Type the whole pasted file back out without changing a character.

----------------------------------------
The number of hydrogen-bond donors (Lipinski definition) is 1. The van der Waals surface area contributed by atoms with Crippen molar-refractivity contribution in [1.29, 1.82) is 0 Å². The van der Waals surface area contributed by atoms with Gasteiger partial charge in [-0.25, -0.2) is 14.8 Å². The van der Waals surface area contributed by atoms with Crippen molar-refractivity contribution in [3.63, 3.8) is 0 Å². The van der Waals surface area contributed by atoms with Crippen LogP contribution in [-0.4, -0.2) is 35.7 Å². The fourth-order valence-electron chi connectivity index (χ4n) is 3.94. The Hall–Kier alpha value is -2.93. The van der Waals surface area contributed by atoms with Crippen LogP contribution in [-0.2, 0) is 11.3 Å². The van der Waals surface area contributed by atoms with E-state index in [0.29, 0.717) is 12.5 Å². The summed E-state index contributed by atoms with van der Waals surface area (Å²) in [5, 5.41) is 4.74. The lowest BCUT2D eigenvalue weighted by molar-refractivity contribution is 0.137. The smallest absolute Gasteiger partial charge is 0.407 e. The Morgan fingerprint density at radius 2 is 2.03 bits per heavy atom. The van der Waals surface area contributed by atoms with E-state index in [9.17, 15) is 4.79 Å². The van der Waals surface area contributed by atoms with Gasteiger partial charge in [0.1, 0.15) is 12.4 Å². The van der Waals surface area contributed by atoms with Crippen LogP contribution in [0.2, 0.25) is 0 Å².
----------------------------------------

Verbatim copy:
The number of hydrogen-bond donors (Lipinski definition) is 1. The van der Waals surface area contributed by atoms with Crippen molar-refractivity contribution in [1.29, 1.82) is 0 Å². The van der Waals surface area contributed by atoms with Gasteiger partial charge in [-0.25, -0.2) is 14.8 Å². The van der Waals surface area contributed by atoms with Crippen molar-refractivity contribution in [3.63, 3.8) is 0 Å². The van der Waals surface area contributed by atoms with Crippen LogP contribution in [-0.4, -0.2) is 35.7 Å². The fourth-order valence-electron chi connectivity index (χ4n) is 3.94. The Hall–Kier alpha value is -2.93. The van der Waals surface area contributed by atoms with Crippen LogP contribution in [-0.2, 0) is 11.3 Å². The van der Waals surface area contributed by atoms with E-state index in [0.29, 0.717) is 12.5 Å². The summed E-state index contributed by atoms with van der Waals surface area (Å²) in [5, 5.41) is 4.74. The lowest BCUT2D eigenvalue weighted by molar-refractivity contribution is 0.137. The smallest absolute Gasteiger partial charge is 0.407 e. The Morgan fingerprint density at radius 2 is 2.03 bits per heavy atom. The van der Waals surface area contributed by atoms with E-state index in [9.17, 15) is 4.79 Å². The van der Waals surface area contributed by atoms with Gasteiger partial charge in [0.1, 0.15) is 12.4 Å². The van der Waals surface area contributed by atoms with Crippen LogP contribution in [0.2, 0.25) is 0 Å².